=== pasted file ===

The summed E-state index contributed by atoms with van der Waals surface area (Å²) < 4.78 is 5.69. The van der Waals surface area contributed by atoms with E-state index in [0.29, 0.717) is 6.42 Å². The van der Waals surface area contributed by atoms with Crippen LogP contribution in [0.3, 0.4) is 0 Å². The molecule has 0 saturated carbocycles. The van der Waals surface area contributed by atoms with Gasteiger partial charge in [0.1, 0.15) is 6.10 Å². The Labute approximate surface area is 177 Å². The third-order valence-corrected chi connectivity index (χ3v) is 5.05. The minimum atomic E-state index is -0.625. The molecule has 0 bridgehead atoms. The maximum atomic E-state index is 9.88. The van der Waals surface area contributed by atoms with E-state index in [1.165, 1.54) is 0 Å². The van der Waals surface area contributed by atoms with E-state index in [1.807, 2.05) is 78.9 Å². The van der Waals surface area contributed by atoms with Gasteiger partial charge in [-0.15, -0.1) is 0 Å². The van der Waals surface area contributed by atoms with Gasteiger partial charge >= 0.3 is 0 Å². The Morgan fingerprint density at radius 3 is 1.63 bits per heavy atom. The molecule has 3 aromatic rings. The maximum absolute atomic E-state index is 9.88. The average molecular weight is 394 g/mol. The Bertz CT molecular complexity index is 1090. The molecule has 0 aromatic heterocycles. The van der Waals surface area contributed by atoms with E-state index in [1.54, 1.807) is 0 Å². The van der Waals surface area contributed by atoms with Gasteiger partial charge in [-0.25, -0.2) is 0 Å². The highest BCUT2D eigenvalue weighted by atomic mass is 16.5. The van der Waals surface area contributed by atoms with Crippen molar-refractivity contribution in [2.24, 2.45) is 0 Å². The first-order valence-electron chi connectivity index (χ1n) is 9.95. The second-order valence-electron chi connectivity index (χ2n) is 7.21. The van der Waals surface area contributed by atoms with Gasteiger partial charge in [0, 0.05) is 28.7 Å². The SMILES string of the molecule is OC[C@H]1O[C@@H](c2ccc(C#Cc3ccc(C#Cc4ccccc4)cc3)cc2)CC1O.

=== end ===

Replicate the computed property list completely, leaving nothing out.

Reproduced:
The summed E-state index contributed by atoms with van der Waals surface area (Å²) < 4.78 is 5.69. The van der Waals surface area contributed by atoms with E-state index in [0.29, 0.717) is 6.42 Å². The van der Waals surface area contributed by atoms with Crippen LogP contribution in [0.3, 0.4) is 0 Å². The molecule has 0 saturated carbocycles. The van der Waals surface area contributed by atoms with Gasteiger partial charge in [0.1, 0.15) is 6.10 Å². The Labute approximate surface area is 177 Å². The third-order valence-corrected chi connectivity index (χ3v) is 5.05. The minimum atomic E-state index is -0.625. The molecule has 0 bridgehead atoms. The maximum atomic E-state index is 9.88. The van der Waals surface area contributed by atoms with E-state index in [1.165, 1.54) is 0 Å². The van der Waals surface area contributed by atoms with E-state index in [1.807, 2.05) is 78.9 Å². The van der Waals surface area contributed by atoms with Gasteiger partial charge in [-0.15, -0.1) is 0 Å². The van der Waals surface area contributed by atoms with Gasteiger partial charge >= 0.3 is 0 Å². The Morgan fingerprint density at radius 3 is 1.63 bits per heavy atom. The molecule has 3 aromatic rings. The maximum absolute atomic E-state index is 9.88. The average molecular weight is 394 g/mol. The Bertz CT molecular complexity index is 1090. The molecule has 0 aromatic heterocycles. The van der Waals surface area contributed by atoms with E-state index in [1.54, 1.807) is 0 Å². The van der Waals surface area contributed by atoms with Gasteiger partial charge in [-0.25, -0.2) is 0 Å². The highest BCUT2D eigenvalue weighted by atomic mass is 16.5. The van der Waals surface area contributed by atoms with Crippen molar-refractivity contribution in [2.24, 2.45) is 0 Å². The first-order valence-electron chi connectivity index (χ1n) is 9.95. The second-order valence-electron chi connectivity index (χ2n) is 7.21. The van der Waals surface area contributed by atoms with Gasteiger partial charge in [0, 0.05) is 28.7 Å². The SMILES string of the molecule is OC[C@H]1O[C@@H](c2ccc(C#Cc3ccc(C#Cc4ccccc4)cc3)cc2)CC1O.